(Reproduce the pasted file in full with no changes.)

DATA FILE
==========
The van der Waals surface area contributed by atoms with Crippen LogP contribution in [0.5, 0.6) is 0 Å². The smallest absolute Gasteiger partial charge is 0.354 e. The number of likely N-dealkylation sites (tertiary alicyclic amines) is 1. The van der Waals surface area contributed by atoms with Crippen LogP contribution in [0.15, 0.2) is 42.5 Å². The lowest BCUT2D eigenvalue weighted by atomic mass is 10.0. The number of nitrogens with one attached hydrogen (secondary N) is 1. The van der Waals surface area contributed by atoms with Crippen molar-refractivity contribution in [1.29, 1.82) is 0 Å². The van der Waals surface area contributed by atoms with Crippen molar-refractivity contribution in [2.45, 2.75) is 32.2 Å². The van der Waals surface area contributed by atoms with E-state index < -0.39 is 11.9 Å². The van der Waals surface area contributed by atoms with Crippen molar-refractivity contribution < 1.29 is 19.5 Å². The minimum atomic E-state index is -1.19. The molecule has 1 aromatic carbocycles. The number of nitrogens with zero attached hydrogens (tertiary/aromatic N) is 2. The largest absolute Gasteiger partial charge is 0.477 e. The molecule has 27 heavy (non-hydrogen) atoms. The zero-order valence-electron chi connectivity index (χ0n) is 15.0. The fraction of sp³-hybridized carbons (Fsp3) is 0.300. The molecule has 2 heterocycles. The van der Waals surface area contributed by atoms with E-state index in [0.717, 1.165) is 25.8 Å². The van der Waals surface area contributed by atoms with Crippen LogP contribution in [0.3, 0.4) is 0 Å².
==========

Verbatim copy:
The van der Waals surface area contributed by atoms with Crippen LogP contribution in [0.5, 0.6) is 0 Å². The smallest absolute Gasteiger partial charge is 0.354 e. The number of likely N-dealkylation sites (tertiary alicyclic amines) is 1. The van der Waals surface area contributed by atoms with Crippen LogP contribution in [0.15, 0.2) is 42.5 Å². The lowest BCUT2D eigenvalue weighted by atomic mass is 10.0. The number of nitrogens with one attached hydrogen (secondary N) is 1. The van der Waals surface area contributed by atoms with Crippen molar-refractivity contribution in [1.29, 1.82) is 0 Å². The van der Waals surface area contributed by atoms with Crippen molar-refractivity contribution in [2.45, 2.75) is 32.2 Å². The van der Waals surface area contributed by atoms with E-state index < -0.39 is 11.9 Å². The van der Waals surface area contributed by atoms with Crippen molar-refractivity contribution < 1.29 is 19.5 Å². The minimum atomic E-state index is -1.19. The molecule has 1 aromatic carbocycles. The number of nitrogens with zero attached hydrogens (tertiary/aromatic N) is 2. The largest absolute Gasteiger partial charge is 0.477 e. The molecule has 27 heavy (non-hydrogen) atoms. The zero-order valence-electron chi connectivity index (χ0n) is 15.0. The fraction of sp³-hybridized carbons (Fsp3) is 0.300. The molecule has 2 heterocycles. The van der Waals surface area contributed by atoms with E-state index in [0.717, 1.165) is 25.8 Å². The van der Waals surface area contributed by atoms with Crippen LogP contribution in [0.3, 0.4) is 0 Å².